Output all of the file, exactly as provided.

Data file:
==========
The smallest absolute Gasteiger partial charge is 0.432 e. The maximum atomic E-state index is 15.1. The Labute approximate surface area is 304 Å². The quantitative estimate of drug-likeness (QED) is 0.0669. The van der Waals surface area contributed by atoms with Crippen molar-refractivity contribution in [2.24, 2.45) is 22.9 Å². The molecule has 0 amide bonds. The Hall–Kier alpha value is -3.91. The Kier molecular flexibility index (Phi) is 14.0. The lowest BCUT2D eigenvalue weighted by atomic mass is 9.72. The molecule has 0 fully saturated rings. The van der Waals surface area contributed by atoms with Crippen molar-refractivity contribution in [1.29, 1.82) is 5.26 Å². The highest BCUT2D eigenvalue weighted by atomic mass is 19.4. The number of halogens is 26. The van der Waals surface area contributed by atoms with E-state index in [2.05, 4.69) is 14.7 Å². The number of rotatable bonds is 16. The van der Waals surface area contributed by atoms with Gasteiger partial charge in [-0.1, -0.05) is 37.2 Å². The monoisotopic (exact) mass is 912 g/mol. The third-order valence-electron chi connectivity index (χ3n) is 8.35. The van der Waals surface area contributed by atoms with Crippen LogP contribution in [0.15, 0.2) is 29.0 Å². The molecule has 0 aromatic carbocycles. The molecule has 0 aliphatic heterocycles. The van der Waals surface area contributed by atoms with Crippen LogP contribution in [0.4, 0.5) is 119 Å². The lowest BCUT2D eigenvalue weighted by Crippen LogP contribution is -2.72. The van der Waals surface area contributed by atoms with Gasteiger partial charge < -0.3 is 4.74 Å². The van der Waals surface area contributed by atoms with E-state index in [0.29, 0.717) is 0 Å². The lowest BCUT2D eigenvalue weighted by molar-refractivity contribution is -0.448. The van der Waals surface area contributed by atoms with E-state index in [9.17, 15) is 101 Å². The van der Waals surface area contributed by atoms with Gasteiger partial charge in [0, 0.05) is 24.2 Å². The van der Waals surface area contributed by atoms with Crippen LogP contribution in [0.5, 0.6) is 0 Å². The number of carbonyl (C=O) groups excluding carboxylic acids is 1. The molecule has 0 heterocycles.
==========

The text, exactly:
The smallest absolute Gasteiger partial charge is 0.432 e. The maximum atomic E-state index is 15.1. The Labute approximate surface area is 304 Å². The quantitative estimate of drug-likeness (QED) is 0.0669. The van der Waals surface area contributed by atoms with Crippen molar-refractivity contribution in [2.24, 2.45) is 22.9 Å². The molecule has 0 amide bonds. The Hall–Kier alpha value is -3.91. The Kier molecular flexibility index (Phi) is 14.0. The lowest BCUT2D eigenvalue weighted by atomic mass is 9.72. The molecule has 0 fully saturated rings. The van der Waals surface area contributed by atoms with Crippen molar-refractivity contribution in [1.29, 1.82) is 5.26 Å². The highest BCUT2D eigenvalue weighted by atomic mass is 19.4. The number of halogens is 26. The van der Waals surface area contributed by atoms with E-state index in [2.05, 4.69) is 14.7 Å². The number of rotatable bonds is 16. The van der Waals surface area contributed by atoms with Gasteiger partial charge in [-0.1, -0.05) is 37.2 Å². The monoisotopic (exact) mass is 912 g/mol. The third-order valence-electron chi connectivity index (χ3n) is 8.35. The van der Waals surface area contributed by atoms with Crippen LogP contribution in [0.15, 0.2) is 29.0 Å². The molecule has 0 aromatic carbocycles. The molecule has 0 aliphatic heterocycles. The van der Waals surface area contributed by atoms with Crippen LogP contribution in [0.4, 0.5) is 119 Å². The lowest BCUT2D eigenvalue weighted by Crippen LogP contribution is -2.72. The van der Waals surface area contributed by atoms with Gasteiger partial charge < -0.3 is 4.74 Å². The van der Waals surface area contributed by atoms with E-state index in [0.29, 0.717) is 0 Å². The lowest BCUT2D eigenvalue weighted by molar-refractivity contribution is -0.448. The van der Waals surface area contributed by atoms with E-state index in [9.17, 15) is 101 Å². The van der Waals surface area contributed by atoms with Gasteiger partial charge in [0, 0.05) is 24.2 Å². The van der Waals surface area contributed by atoms with Crippen LogP contribution in [0.5, 0.6) is 0 Å². The number of carbonyl (C=O) groups excluding carboxylic acids is 1. The molecule has 0 heterocycles.